• Franchise value
  • Net assets
  • Present value of potential transfers to members from in-force business
  • Goodwill for new business member value-add capability
  • Risk-Adjusted Return on Lifetime Economic Capital (RARLEC)
  • RARLEC is a measure of how much value is generated for members relative to the risks being taken on
  • Simple way of ranking products when making capital allocation decisions
  • EVNB/PV(ECap)
  • Economic value of new business (EVNB) is the EVC at point of sale of a policy
  • Solvency II profit
  • …….

Other metrics

(constraints)

  • Payback period
  • Distributable cash
  • New business strain
  • IFRS profit
common risk appetite dimensions
Common risk appetite dimensions

Dimensions

Definitions

Capital

1

  • Buffer above regulatory diversified Solvency Capital Requirement (SCR) in a 1-in-10 event

2

Earnings

  • Pre-defined 1-in-10 event results in, at worst, zero Group operating profit

3

Liquidity

BAU cash flows

  • Ability to meet BAU cash outflows on a day-to-day basis

In a stressed scenario

  • Coverage of liquid assets over net cash flows in a 1-in-10 shock event

4

Franchise value

Brand & reputation

  • Reflection of how our brand is perceived by our major stakeholders, e.g. customers, employees & regulator

Operational & capability

  • Tracking events that could occur and result in operationally being unable to deliver the strategic plan
linking risk return2

Linking Risk & Return

Operationalising risk appetite

slide13

Setting risk limits using risk appetite

  • The target capital level has been established at 140% of the SCR
  • Amber trigger level established at the capital position of being able to cover 170% SCR.

SCR multiples are implied solvency levels and therefore risk capital limits are inverted

Limits move over year in line with plan numbers

Then refine to assess how RAG statuses should change to reflect earnings risk appetite and risk strategy output

RAG for each risk proportionately allocated from central target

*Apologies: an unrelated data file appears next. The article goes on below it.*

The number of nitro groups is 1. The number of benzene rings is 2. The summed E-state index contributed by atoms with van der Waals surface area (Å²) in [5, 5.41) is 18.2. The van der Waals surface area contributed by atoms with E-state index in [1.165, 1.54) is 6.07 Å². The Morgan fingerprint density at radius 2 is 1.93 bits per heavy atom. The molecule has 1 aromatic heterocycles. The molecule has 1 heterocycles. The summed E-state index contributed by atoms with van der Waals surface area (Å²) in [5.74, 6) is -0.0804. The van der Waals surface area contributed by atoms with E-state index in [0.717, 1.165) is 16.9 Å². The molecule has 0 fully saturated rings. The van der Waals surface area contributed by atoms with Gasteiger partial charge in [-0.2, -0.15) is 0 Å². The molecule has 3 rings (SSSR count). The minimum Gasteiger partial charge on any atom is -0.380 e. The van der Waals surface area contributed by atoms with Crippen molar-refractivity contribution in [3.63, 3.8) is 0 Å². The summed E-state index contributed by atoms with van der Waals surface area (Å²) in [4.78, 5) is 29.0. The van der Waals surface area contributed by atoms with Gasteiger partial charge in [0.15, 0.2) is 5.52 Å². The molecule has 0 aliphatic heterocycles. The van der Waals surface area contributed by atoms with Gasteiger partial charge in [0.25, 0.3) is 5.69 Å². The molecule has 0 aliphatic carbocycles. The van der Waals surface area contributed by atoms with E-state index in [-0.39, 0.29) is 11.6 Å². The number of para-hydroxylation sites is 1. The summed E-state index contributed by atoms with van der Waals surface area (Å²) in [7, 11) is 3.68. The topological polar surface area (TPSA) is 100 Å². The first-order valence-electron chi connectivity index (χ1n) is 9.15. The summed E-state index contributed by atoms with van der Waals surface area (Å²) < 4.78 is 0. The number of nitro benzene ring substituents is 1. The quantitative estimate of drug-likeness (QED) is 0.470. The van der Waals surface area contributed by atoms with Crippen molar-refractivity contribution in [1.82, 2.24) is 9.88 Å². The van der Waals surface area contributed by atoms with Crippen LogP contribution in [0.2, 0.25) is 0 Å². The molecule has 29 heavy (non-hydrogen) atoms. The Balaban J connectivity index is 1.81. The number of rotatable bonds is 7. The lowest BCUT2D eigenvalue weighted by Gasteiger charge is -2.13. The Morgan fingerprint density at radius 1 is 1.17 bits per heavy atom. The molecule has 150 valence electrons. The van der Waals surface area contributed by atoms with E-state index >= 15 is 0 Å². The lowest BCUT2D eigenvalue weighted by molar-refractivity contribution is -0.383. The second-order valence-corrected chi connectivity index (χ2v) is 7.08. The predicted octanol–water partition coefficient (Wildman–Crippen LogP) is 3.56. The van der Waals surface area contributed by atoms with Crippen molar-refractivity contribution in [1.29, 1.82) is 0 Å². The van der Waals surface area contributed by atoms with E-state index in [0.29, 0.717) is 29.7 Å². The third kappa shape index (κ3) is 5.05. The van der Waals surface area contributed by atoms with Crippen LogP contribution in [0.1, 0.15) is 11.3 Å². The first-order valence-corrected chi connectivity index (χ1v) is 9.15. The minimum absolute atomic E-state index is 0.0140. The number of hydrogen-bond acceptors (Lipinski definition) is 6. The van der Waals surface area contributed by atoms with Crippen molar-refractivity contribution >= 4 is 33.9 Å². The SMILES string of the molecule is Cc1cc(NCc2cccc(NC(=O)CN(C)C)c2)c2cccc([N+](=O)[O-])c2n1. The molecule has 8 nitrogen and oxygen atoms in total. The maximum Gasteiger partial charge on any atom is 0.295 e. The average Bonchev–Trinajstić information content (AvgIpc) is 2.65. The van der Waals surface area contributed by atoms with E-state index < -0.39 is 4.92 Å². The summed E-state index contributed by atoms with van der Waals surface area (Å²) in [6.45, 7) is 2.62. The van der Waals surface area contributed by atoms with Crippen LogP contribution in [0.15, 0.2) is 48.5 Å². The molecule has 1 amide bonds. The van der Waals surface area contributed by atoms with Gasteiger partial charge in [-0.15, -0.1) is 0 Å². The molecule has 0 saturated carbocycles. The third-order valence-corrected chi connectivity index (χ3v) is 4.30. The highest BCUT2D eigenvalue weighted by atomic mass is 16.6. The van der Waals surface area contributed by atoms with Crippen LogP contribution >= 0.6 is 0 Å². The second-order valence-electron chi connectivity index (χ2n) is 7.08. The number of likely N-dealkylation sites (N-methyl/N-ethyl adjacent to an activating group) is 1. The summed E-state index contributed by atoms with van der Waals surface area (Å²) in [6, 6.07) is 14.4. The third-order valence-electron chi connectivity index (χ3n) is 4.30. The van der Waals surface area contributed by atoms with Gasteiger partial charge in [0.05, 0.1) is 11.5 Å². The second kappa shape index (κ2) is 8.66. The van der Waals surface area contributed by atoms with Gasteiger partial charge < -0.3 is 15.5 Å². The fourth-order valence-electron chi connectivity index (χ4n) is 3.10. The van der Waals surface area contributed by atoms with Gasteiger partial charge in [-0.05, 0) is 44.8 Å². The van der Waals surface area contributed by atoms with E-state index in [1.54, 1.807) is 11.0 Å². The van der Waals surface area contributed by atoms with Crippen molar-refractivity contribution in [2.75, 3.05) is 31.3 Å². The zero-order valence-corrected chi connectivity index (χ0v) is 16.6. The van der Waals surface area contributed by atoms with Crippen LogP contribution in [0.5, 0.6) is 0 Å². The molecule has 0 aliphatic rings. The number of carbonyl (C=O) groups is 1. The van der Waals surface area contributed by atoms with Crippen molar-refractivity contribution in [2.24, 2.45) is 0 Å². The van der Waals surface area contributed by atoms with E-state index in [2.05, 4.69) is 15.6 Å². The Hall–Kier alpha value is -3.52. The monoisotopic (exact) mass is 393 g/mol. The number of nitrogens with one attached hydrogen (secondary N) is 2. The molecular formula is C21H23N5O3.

slide14

Setting risk limits using risk appetite

  • The target capital level has been established at 140% of the SCR
  • Amber trigger level established at the capital position of being able to cover 170% SCR.

Scenario: business operating at the upper red limit for particular risk type

Scenario tests whether limits reasonably protect diversification benefit

summary linking risk and reward under solvency 2
Summary : linking risk and reward under Solvency 2
  • Performance metrics have explicit allowance for risk that is appropriately costed
    • This means creating value greater than zero is creating value for shareholders
    • Define primary metrics and identify other metrics that act as constraints
  • Risk appetite is multi-dimensional
    • It focuses on what the Board is concerned about in running the business
      • Derived from stakeholder expectations
    • Capital risk appetite and risk limits link together
      • Limits set to preserve benefit of diversification
  • Economic (risk) capital is allocated appropriately to those products that create the risk exposure
    • Ensures products are charged appropriately for capital usage
    • Projections of the risk profile are appropriate as business mix and volume change
    • Ensures the assessment of return from taking risk is appropriately allocated to products to ensure we grow the right parts of the business
questions and comments
Questions and comments?

Christopher Chappell

E-mail: cichappell@live.com